Similarly, adjustment for non-response at the individual level (women and under-5 children) for each stratum is is equivalent to the inverse of the response rate for the individual questionnaires in stratum h, defined as the proportion of eligible individuals (for example, women age 15-49 years or under-5 children) in the sample households in stratum h who were successfully interviewed.
After the completion of fieldwork, response rates were calculated for each sampling stratum. These were used to adjust the sample weights calculated for each cluster.
The non-response adjustment factors for the individual women and under-5 questionnaires were applied to the adjusted household weights. Numbers of eligible women and under-5 children were obtained from the list of household members in the Household Questionnaire for households where interviews were completed.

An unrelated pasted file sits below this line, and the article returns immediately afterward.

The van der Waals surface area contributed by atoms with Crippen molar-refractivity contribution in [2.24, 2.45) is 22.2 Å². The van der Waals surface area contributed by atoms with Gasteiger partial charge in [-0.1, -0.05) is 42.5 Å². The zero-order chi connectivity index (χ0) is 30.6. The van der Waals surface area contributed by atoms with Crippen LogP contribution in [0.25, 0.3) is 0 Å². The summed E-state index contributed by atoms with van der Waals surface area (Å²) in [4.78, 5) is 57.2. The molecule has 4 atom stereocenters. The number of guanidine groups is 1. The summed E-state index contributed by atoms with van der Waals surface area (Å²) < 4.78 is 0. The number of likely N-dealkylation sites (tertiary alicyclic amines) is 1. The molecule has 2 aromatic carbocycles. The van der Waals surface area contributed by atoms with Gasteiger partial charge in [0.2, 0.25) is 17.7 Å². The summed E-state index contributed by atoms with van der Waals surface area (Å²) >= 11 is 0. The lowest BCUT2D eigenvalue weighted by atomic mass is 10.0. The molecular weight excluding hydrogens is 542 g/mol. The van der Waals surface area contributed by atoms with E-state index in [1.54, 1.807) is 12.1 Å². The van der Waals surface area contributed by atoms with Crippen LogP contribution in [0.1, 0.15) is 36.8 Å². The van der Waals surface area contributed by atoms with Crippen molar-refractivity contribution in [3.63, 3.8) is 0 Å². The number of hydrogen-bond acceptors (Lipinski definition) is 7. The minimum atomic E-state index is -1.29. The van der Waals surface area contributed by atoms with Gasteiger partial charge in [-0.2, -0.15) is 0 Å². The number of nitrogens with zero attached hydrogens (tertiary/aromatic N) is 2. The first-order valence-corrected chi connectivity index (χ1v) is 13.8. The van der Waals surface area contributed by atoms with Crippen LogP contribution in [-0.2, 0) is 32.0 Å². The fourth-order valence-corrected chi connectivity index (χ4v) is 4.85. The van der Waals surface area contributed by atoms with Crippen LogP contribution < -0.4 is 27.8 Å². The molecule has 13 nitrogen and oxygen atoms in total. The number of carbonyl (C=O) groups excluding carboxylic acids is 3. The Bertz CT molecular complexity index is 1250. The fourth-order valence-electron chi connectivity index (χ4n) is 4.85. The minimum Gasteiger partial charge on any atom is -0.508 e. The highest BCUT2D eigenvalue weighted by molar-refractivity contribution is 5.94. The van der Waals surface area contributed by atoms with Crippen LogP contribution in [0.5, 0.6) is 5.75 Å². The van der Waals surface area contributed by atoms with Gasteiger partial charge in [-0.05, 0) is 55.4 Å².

In the case of the questionnaire for children ages 5-17 years, in each sample household, one child was randomly selected from all the children in this age group recorded in the list of household members. The household weight for the children age 5-17 years is first adjusted based on the response rate for this questionnaire at the stratum level. Once this adjusted household weight is normalised as described in Appendix A5 of the report available in related materials, it is multiplied by the number of children age 5-17 years recorded in the list of household members. Therefore, the weights for the individual children age 5-17 years vary by sample household. This weighting of the data for the children age 5-17 years old is implemented in the tabulation programs for the corresponding tables.